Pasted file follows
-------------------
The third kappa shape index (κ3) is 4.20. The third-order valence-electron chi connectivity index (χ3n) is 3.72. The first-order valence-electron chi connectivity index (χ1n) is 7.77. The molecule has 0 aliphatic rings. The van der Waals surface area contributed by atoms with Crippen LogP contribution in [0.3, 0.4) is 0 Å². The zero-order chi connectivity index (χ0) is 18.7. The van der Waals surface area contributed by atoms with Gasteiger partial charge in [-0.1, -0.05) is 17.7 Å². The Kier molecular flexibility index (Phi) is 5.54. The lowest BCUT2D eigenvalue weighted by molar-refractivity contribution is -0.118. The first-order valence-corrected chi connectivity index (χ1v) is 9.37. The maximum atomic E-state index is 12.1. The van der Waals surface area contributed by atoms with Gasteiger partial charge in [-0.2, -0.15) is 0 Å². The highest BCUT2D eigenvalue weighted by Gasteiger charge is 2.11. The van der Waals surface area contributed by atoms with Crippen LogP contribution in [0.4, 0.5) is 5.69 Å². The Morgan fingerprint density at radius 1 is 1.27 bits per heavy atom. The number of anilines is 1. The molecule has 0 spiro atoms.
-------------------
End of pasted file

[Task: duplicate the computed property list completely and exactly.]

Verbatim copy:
The third kappa shape index (κ3) is 4.20. The third-order valence-electron chi connectivity index (χ3n) is 3.72. The first-order valence-electron chi connectivity index (χ1n) is 7.77. The molecule has 0 aliphatic rings. The van der Waals surface area contributed by atoms with Crippen LogP contribution in [0.3, 0.4) is 0 Å². The zero-order chi connectivity index (χ0) is 18.7. The van der Waals surface area contributed by atoms with Gasteiger partial charge in [-0.1, -0.05) is 17.7 Å². The Kier molecular flexibility index (Phi) is 5.54. The lowest BCUT2D eigenvalue weighted by molar-refractivity contribution is -0.118. The first-order valence-corrected chi connectivity index (χ1v) is 9.37. The maximum atomic E-state index is 12.1. The van der Waals surface area contributed by atoms with Gasteiger partial charge in [-0.2, -0.15) is 0 Å². The highest BCUT2D eigenvalue weighted by Gasteiger charge is 2.11. The van der Waals surface area contributed by atoms with Crippen LogP contribution in [0.4, 0.5) is 5.69 Å². The Morgan fingerprint density at radius 1 is 1.27 bits per heavy atom. The number of anilines is 1. The molecule has 0 spiro atoms.